One of the most magnificent arches of the Priory is fenced off (see photo at the top of the page). It's very tempting as a climbing frame but it's too fragile and too dangerous to climb.

The arch was part of the Lady Chapel area of the Priory. This was built in the 1300s, dedicated to the Virgin Mary. The stonework in the Lady Chapel (and the arch) is much better quality than in the rest of the walls. The mortar joints inside the arch (see photo, above left) show that this was constructed by extremely skilled craftsmen - the Sutton family who built this section of the Priory must have been very wealthy!

John Hemingway looks at the patch of tiles on the ground
John Hemingway looks at the patch of tiles on the ground

Near this archway is a patch of tiling on the ground at the top of the steps - this is a collage of the best medieval tiles found by Rayleigh Radcliffe's team when the site was excavated in 1939.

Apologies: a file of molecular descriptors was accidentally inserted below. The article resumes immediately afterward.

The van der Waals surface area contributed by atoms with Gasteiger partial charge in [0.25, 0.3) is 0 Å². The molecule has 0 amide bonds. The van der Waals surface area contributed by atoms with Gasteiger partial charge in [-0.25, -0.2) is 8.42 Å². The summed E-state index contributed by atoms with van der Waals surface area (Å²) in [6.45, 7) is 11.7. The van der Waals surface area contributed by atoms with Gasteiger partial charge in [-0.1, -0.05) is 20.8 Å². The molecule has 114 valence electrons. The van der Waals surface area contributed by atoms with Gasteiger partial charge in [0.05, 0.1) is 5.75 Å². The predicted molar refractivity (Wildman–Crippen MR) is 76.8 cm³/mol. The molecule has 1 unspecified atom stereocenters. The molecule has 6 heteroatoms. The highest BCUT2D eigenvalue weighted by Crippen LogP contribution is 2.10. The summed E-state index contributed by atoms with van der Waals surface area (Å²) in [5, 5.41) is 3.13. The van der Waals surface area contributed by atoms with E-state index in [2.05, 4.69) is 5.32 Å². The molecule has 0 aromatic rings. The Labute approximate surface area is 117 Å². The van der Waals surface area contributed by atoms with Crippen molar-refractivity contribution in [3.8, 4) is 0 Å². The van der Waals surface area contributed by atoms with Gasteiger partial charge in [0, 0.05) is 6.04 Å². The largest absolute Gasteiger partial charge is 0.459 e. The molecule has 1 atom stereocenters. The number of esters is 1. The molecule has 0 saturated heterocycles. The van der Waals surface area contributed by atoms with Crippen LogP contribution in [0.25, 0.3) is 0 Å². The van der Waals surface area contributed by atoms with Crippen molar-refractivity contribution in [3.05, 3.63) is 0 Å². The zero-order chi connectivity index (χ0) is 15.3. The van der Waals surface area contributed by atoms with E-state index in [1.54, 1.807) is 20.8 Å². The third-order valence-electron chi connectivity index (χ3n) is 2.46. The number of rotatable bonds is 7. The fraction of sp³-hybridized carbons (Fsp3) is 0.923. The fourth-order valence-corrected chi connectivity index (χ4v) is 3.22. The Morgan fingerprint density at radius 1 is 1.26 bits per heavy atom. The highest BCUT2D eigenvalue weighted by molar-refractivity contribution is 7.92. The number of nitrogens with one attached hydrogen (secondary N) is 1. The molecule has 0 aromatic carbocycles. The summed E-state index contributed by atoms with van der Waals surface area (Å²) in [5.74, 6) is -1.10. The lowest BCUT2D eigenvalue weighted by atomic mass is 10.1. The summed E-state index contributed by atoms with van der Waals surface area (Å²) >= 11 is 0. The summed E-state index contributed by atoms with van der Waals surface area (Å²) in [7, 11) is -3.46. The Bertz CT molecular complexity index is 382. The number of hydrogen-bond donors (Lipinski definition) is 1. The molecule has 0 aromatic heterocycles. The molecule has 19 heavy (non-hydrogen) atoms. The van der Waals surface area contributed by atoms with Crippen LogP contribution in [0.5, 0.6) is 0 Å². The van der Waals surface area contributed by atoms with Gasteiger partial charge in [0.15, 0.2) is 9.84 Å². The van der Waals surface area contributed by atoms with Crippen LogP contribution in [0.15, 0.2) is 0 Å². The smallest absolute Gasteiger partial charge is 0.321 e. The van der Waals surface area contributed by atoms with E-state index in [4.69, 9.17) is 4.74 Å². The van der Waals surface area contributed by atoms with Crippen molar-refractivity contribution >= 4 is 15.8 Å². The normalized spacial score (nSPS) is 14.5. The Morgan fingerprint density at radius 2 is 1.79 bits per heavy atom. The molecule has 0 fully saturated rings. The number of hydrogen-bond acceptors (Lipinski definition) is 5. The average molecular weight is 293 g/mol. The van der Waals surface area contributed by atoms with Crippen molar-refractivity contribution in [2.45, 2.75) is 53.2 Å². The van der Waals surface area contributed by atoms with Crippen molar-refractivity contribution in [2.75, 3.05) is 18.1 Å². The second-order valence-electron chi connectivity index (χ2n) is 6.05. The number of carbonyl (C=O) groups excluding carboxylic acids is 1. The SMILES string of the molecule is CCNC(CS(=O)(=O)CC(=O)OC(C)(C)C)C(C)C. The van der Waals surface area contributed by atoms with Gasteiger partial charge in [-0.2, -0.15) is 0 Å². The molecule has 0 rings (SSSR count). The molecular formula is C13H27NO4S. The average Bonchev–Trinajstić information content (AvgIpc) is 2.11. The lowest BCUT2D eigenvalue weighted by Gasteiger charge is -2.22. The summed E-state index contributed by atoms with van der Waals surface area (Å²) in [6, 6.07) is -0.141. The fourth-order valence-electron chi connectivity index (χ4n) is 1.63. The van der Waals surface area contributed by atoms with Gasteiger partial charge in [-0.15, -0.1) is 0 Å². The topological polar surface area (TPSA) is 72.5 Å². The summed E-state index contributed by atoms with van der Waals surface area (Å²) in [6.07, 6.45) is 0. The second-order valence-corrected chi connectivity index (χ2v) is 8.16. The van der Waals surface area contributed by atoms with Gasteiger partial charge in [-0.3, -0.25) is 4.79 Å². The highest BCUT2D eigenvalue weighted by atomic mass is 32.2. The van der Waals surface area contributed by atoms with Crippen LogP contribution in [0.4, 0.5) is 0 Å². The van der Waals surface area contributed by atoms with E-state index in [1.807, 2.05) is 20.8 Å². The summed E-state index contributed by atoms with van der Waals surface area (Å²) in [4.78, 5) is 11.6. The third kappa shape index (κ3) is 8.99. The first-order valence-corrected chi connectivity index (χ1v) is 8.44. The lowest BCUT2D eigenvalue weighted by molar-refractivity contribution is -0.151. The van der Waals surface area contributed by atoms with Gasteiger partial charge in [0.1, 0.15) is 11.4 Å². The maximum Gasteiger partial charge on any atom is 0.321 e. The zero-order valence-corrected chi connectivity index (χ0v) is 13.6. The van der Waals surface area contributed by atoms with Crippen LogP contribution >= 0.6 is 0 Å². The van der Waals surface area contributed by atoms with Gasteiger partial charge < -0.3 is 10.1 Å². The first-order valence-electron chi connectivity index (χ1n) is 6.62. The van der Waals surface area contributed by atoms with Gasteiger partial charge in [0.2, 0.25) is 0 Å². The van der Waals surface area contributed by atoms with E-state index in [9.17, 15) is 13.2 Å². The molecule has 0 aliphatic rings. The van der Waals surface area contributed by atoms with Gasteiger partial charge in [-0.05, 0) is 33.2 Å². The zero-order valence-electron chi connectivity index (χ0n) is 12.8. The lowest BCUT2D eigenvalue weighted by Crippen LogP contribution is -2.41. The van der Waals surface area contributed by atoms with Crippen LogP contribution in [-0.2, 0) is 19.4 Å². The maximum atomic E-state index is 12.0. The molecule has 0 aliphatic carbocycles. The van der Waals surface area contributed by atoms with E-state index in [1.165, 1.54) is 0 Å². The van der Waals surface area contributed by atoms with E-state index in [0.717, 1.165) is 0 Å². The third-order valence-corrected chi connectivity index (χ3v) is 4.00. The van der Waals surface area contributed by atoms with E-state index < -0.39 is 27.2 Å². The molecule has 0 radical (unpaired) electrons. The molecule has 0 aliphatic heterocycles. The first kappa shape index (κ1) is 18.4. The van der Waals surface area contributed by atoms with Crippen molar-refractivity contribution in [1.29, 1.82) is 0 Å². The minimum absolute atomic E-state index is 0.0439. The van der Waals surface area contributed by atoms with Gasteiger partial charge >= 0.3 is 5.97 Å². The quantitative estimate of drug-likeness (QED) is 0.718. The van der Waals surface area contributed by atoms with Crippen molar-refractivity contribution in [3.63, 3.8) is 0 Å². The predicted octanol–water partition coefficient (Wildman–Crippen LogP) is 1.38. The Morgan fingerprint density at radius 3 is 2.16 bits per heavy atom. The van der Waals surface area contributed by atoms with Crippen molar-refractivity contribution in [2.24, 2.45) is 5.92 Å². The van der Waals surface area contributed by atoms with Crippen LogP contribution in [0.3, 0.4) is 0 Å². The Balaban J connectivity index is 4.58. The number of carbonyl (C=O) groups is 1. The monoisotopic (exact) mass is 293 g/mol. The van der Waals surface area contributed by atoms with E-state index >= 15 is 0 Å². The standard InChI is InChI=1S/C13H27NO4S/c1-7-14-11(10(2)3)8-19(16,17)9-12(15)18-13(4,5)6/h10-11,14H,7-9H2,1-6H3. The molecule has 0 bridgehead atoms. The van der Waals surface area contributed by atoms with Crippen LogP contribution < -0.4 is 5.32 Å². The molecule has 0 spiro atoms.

audio Find out more about the Lady Chapel and the tiles in the ground. Listen to John Hemingway »

There are ferns growing in the walls of the main chapel of the priory. They anchor themselves in the rock (just like the plants in the geological cutting - page 3) and obtain all the water and sunlight they need here.

audio Find our more about the ferns growing on the walls. Listen to Ali Glaisher »

Fern
Fern growing in the Priory walls

Now, Dudley Priory is part of the park and local children enjoy playing in and around it. Like any building, the Priory needs to be looked after and the council take care to maintain the ruins as they are.

audio How is the priory being restored? Listen to John Hemingway »

From the priory, walk past the Technical College into Gervaise Drive. Behind the college, you can just spot the tip of Dudley Castle.